I have dwelled for a moment on obstacles and areas for improvement because they are no less important for learning than successes, and because I feel that we lack a clear, established methodology regarding alumni – which is, in my mind, where we have fallen shortest. Yet, there have also been outstanding successes, taking into account our general goal of creating and encouraging leadership in the field of Israeli and Jewish tikkun olam.

From the organization’s point of view, our alumni’s most important contribution is that they are the organization. Almost every one of our staff positions, in Israel, Nepal and Burundi, are manned by alumni of our programs. Our five-year involvement in Haiti was initiated and fueled by alumni: they pushed us to enter Haiti after the earthquake, and more than 30 alumni volunteered for us in the refugee camps in Port au Prince and in Haitian villages. From the moment the earthquake struck Nepal this past April, alumni began organizing events to raise money for Tevel’s relief and rehabilitation work – including multiple events in Tel Aviv, Jerusalem, Beersheva and elsewhere – along with Internet crowd-funding campaigns that netted hundreds of thousands of shekel.

Since its first year, Tevel has supported – with the help of small grants, capacity building and volunteer recruitment – a number of significant projects initiated by alumni. These include an ecological farm in the Galil, a union for Nepali, Indian and Filipino caregivers in Israel, a volunteering and educational program that helps Israelis work for the rights of Thai agriculture workers and a worker’s rights program for security guards at educational facilities in Jerusalem. Dozens of alumni have participated in these programs. Each of these projects, however, is now independent of Tevel.

Indisputably, Tevel alumni have played a key role in catalyzing a renaissance of Israeli involvement in tikkun olam in the developing world. Here, the role of the mothership is less clearly defined:

  • Tevel proposed the idea of a Master’s Program in International Development to Hebrew University, and Tevel alumnus Aya Navon played a crucial role in building its curriculum and methodology. The Glocal Community Development Program is now in its fifth year, and many of the program’s graduates are Tevel alumni.
  • Tevel alumni hold leadership positions in IsraAID (Deputy Director and Global Partnerships Director), an Israeli disaster relief organization, and in the Pears Program for Global Innovation (Deputy Director).
  • Tevel served as the inspiration and model for the Jewish Agency’s TEN volunteering program, with Tevel graduates serving as madrichim (guides) to groups in the field.
  • Numerous Tevel graduates are studying international development in Israel, Europe and the United States.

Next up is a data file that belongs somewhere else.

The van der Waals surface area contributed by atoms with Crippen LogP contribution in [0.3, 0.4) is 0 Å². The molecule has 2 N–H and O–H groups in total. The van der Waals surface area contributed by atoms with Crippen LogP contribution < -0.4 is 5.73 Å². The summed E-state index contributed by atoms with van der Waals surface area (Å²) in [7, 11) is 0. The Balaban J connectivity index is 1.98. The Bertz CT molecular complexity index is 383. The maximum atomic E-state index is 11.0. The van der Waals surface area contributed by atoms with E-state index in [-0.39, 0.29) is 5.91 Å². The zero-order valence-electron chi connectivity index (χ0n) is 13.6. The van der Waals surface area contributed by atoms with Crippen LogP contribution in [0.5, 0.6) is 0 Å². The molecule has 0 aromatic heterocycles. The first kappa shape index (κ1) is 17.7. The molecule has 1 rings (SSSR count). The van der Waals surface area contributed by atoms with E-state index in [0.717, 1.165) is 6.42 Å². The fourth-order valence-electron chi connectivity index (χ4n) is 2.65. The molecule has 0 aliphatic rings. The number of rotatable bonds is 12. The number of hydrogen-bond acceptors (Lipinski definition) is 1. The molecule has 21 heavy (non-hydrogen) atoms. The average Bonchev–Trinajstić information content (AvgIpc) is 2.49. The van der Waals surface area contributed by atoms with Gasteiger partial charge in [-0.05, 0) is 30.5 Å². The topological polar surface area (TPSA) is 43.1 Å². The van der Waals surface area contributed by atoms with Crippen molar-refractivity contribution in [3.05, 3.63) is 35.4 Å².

In our service learning programs in the developing world, we emphasize the exploration of ideas, Jewish texts and thinking that is both critical and inspirational. We regularly bring outstanding lecturers in the fields of Jewish studies, community development and human rights from Israel to Nepal. We also celebrate Shabbat and Jewish holidays – including Tikkun Leil Shavuot and Tu B’Shvat – and have held numerous formal and informal events for our participants. Here in Israel, we have conducted post-volunteering reorientations to Israeli society with some of Israel’s best thinkers. Recently, we held a Shabbat lunch in the Machane Yehuda Shuk in Jerusalem, together with Eritrean asylum seekers. But our efforts have been too sporadic, and there is need for a more organized curriculum of post-service activities.

Conclusions: Tevel-Israel

While we are justly proud of our alumni accomplishments so far, we also believe that we have not remotely begun to tap in to the full potential of our alumni’s ability to contribute to Israeli society. In pondering the alumni conundrum, Tevel is now trying a new approach: focusing more organizational effort on developing “Tevel-Israel,” a slate of Tevel-led activities that address social and environmental issues within Israel. Tevel will take more ownership of these projects than it did our earlier alumni projects, which we helped seed and grow, allowing us to develop a new unique work model in Israel. Although alumni will largely staff and run these projects, participation would not be restricted to alumni. Focusing on the urgent and crucial work to be done in Israeli society, rather than on developing alumni identity may, paradoxically, present a highly effective method of galvanizing alumni activity. Seeing the organization acting with conviction in Israel and integrating and applying the values we demonstrate in our global work to Israeli challenges may also have an educational impact on alumni.

We plan to extend this new approach – in which the organization takes the lead, rather than simply supporting alumni initiatives – to the educational sphere, as well. We plan on designing educational workshops for service program returnees that explore Tevel’s key themes, particularly the integration of Judaism with social and environmental justice, into the contemporary Israeli context. These workshops, as those we have organized before, will feature some of the best Israeli thinkers in the areas of Judaism, activism and social justice.

In the wake of the earthquake in Nepal, Tevel has doubled the scope of our work in that country. Perhaps surprisingly, this has only stoked the organization’s desire to work methodically and effectively with alumni. With the world so fragile, and yet so filled with opportunity for positive transformation, we have finally come to understand that our most precious resource – our alumni – must be utilized and cultivated right here at home.

Interested in learning more about alumni engagement? Check out the Alumni Playbook, a hands-on toolkit designed to help community initiators learn from successful alumni programs and provide them with conceptual guidance, practical advice and tactical support as they plan, shape and implement alumni strategies.

Rabbi Micha Odenheimer is the Founding Director of Tevel b’Tzedek.